The Islanders made the playoffs last season, ending a five-year drought, and there is lots of optimism surrounding the team led by Tavares. Over the past three seasons, including the start of this season, Tavares has been the 10th most productive player in the NHL racking up 202 points in 215 games.
|2||Martin St. Louis||213||77||166||243||66||11||0||566||13.6|
Notice how only four of the top-ten have been legitimate point-per-game players. It is hard to average a ppg if you are playing the majority of games, so keep that in mind when projecting how many points the top Oilers skaters will produce.
The Islanders have built a decent team.
Their top-six is a mixture of their top picks, Tavares, Okposo and Bailey, Frans Nielsen (drafted 3rd round, 2002) who has developed into one of the best two-way centres in the game, a smart waiver pick up of Michael Grabner (14th overall, 2006 by Canucks) and one of the best free agent signings of the past five years, Matt Moulson.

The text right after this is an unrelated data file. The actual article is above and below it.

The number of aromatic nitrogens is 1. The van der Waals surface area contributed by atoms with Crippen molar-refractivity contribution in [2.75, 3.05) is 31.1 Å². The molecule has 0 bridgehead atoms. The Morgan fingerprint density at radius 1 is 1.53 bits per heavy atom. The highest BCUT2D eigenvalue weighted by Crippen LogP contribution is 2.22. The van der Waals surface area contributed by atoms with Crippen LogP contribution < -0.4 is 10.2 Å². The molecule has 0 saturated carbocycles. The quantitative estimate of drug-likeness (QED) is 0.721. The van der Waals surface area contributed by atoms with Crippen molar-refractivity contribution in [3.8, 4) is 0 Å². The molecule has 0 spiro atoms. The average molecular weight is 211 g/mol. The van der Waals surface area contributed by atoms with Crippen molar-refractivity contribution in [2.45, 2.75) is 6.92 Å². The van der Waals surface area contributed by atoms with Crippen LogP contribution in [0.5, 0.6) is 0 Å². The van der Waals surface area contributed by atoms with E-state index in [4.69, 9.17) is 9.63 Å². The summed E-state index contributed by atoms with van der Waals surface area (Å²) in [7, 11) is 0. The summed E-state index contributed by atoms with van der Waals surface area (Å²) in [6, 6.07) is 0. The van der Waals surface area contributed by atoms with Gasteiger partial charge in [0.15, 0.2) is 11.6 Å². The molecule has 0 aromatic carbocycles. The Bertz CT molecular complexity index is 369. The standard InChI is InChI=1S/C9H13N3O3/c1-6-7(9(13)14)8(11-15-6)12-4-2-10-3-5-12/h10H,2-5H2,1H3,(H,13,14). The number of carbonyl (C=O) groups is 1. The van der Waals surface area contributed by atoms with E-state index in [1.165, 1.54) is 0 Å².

The Islanders signed Moulson to a one-year, two-way deal at the start of the 2009 season for $575,000. Moulson scored 30 goals that year, and then he signed another one-year deal for $2.4 million and produced 31 goals. He is now in the final year of a three-year deal for $3.1 million/year.
Their bottom six is a mixture of castoffs, reclamation projects, acquired players and draft picks. Clutterbuck, Peter Regin, Pierre-Marc Bouchard, Matt Martin, Casey Cizikas, Colin McDonald (former Oiler pick) and Brock Nelson, 30th overall pick in 2010.
They aren’t household names, but they have a mixture of skill, size and toughness.